Today's appeal court victory is welcome, but too many questions about the UK's solar future remain unanswered
It would be nice to report today on a stirring victory for the UK's solar industry. A victory that finally provides clarity to the level of incentives available to solar installations and, more importantly, sets a clear precedent that the government cannot drive a coach and horses through its own consultation rules and change crucial policies retrospectively.
But sadly, while such a report would be largely accurate, it would also only tell half the story. This sorry saga is not over yet.
The solar sector and the wider green economy are right to celebrate today. They have won an important victory and have hopefully set a precedent on government consultation practices that should benefit the entire business community.
They have also amply demonstrated the huge public support for solar power and provided the starkest demonstration yet that the UK's green economy can only prosper if ministers provide a stable policy environment.
The Department of Energy and Climate Change (DECC) will now be forced to think twice before trying to change policies without sufficient notice. Moreover, if sources are to be believed, it will respond to the shellacking it has experienced over recent months by soon unveiling reforms to the feed-in tariff scheme that will make the incentive mechanism much more sustainable and predictable.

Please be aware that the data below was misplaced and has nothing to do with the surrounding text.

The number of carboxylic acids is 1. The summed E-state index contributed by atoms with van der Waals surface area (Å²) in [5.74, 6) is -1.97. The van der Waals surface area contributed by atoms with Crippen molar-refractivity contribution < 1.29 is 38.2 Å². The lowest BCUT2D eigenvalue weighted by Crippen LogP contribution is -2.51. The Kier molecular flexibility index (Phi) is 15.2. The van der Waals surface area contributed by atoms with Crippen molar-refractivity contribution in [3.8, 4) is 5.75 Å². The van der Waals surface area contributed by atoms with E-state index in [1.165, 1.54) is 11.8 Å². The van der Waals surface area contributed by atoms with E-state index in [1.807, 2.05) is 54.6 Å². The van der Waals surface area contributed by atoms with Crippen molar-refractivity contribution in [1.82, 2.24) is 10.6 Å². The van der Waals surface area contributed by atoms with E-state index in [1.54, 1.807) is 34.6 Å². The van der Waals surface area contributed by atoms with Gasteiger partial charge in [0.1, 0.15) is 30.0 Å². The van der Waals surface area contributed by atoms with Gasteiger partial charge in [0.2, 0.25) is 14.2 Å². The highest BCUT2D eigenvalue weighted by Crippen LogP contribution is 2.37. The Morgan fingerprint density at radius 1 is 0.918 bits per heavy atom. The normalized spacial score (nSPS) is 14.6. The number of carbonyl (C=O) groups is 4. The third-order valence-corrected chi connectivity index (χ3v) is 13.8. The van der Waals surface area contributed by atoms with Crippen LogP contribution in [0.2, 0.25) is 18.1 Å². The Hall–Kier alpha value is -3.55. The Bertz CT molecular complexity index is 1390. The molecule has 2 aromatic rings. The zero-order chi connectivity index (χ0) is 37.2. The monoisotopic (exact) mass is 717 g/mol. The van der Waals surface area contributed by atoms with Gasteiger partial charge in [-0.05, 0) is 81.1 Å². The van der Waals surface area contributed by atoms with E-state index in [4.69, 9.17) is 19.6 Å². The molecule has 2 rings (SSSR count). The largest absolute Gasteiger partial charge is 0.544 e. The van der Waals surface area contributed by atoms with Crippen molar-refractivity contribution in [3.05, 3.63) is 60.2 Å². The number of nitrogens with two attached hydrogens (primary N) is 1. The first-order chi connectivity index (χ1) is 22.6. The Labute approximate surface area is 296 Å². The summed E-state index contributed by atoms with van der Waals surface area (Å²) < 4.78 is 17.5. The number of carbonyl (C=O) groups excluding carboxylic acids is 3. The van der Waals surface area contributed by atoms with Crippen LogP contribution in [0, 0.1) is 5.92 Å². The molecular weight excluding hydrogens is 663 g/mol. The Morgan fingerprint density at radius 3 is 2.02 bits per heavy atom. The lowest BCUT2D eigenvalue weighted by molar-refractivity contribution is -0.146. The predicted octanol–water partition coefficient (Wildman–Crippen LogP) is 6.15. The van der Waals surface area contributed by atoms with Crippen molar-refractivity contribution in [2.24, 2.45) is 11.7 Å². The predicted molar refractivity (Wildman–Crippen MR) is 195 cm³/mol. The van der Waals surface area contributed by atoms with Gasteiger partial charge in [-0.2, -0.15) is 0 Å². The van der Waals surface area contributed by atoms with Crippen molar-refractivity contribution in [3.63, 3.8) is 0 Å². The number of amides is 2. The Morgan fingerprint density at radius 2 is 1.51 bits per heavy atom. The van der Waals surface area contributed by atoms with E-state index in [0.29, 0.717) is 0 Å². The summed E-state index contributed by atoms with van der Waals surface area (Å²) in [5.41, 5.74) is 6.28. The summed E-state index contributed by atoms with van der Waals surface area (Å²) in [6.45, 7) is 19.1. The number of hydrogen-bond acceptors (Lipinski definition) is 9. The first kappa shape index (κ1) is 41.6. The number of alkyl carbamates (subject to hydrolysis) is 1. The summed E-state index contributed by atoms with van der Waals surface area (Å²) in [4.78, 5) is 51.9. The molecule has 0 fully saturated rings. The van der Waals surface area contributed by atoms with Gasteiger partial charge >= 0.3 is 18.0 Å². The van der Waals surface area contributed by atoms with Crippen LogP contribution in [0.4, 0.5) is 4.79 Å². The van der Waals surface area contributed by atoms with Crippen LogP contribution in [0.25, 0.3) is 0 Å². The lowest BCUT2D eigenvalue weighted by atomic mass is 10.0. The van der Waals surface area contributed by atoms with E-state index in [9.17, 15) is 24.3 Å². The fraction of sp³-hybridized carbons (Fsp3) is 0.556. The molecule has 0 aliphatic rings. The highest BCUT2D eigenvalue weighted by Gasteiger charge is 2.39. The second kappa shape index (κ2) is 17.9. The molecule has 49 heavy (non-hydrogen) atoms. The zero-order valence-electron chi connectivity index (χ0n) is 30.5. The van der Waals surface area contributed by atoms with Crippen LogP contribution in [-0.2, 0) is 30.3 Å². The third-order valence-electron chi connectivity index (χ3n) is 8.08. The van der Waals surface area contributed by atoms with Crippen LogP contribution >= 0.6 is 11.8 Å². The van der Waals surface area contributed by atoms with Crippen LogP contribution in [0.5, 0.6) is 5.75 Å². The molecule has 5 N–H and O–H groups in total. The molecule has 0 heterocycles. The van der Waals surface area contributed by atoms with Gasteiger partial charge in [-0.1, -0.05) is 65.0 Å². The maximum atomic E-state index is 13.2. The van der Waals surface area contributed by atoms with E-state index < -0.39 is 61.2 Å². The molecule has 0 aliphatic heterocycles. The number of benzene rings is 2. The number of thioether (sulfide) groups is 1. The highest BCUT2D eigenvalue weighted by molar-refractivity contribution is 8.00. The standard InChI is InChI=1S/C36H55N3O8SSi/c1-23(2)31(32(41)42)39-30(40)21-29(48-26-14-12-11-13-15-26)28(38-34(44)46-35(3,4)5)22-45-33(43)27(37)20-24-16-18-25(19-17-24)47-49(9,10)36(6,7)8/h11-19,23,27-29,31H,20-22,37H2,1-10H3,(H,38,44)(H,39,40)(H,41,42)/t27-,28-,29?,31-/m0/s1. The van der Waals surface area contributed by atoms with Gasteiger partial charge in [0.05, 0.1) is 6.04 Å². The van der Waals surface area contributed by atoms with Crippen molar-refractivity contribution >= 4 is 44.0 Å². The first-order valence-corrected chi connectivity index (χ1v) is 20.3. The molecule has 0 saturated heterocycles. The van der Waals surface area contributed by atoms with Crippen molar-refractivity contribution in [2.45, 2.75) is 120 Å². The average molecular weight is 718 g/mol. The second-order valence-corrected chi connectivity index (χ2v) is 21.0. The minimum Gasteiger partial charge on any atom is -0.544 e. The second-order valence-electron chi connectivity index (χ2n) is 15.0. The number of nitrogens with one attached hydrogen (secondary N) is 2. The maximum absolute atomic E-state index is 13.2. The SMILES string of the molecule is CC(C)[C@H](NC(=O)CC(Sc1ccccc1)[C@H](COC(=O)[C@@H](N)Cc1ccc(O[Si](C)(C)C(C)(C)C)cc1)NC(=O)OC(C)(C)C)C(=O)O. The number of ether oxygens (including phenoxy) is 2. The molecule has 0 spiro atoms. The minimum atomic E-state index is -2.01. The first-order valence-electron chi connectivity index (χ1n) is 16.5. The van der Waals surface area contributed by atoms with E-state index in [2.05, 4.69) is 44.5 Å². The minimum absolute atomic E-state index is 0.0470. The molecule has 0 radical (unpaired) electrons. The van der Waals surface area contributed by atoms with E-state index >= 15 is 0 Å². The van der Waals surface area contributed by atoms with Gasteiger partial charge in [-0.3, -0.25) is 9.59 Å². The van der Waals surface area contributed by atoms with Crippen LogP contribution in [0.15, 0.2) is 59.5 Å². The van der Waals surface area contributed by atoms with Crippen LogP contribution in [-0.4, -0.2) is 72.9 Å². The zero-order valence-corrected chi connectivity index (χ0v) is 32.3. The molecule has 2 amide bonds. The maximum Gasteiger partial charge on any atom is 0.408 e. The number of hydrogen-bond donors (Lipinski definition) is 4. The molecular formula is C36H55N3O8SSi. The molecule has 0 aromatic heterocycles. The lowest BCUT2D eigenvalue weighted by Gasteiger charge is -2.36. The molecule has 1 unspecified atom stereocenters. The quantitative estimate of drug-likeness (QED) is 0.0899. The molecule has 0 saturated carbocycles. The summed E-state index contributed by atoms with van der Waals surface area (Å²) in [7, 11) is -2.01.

And yet today's court victory, while welcome, fails to draw the line that both ministers and the solar industry claim to crave.
It took the government less than two hours to torpedo the apparent clarity delivered by the Appeal Court ruling, issuing a statement from Chris Huhne that confirms the department will seek an appeal hearing at the Supreme Court.
Given that four judges have now unequivocally ruled the government's attempt to retrospectively cut incentives was unlawful, it is hard to imagine DECC lawyers can come up with a more convincing appeal. But, as numerous solar industry commentators have pointed out, the intricacies of the legal argument are beside the point; the government's primary aim is simply to ensure the precise level of feed-in tariff support remains opaque until as close to the new March 3 cut-off date as possible.
Depending on your point of view, ministers are currently demonstrating their mastery of the pragmatic art of Realpolitik or displaying staggering levels of cynicism by launching an appeal that ensures solar firms still cannot with confidence tell customers they will receive the 43p/kWh feed-in tariff rate.
In addition to this continued short-term uncertainty, today's court victory does nothing to address the medium- and long-term questions hanging over the sector.
The industry is still awaiting news on whether the government will move forwards with the other controversial element of its consultation on solar feed-in tariffs: the plan to restrict installations to the most efficient buildings, slashing the available market by 80 per cent in one swoop.
If these standards are imposed (and there is a reasonable case for introducing some form of energy efficiency standard for buildings deploying microgeneration), solar firms will quickly have to work out a way to offer their own energy efficiency upgrades through the Green Deal, or partner with companies that already offer such services. Either way, the market will be restricted as one of the main advantages of solar installations – the fact that they are easy and quick to install – is eroded.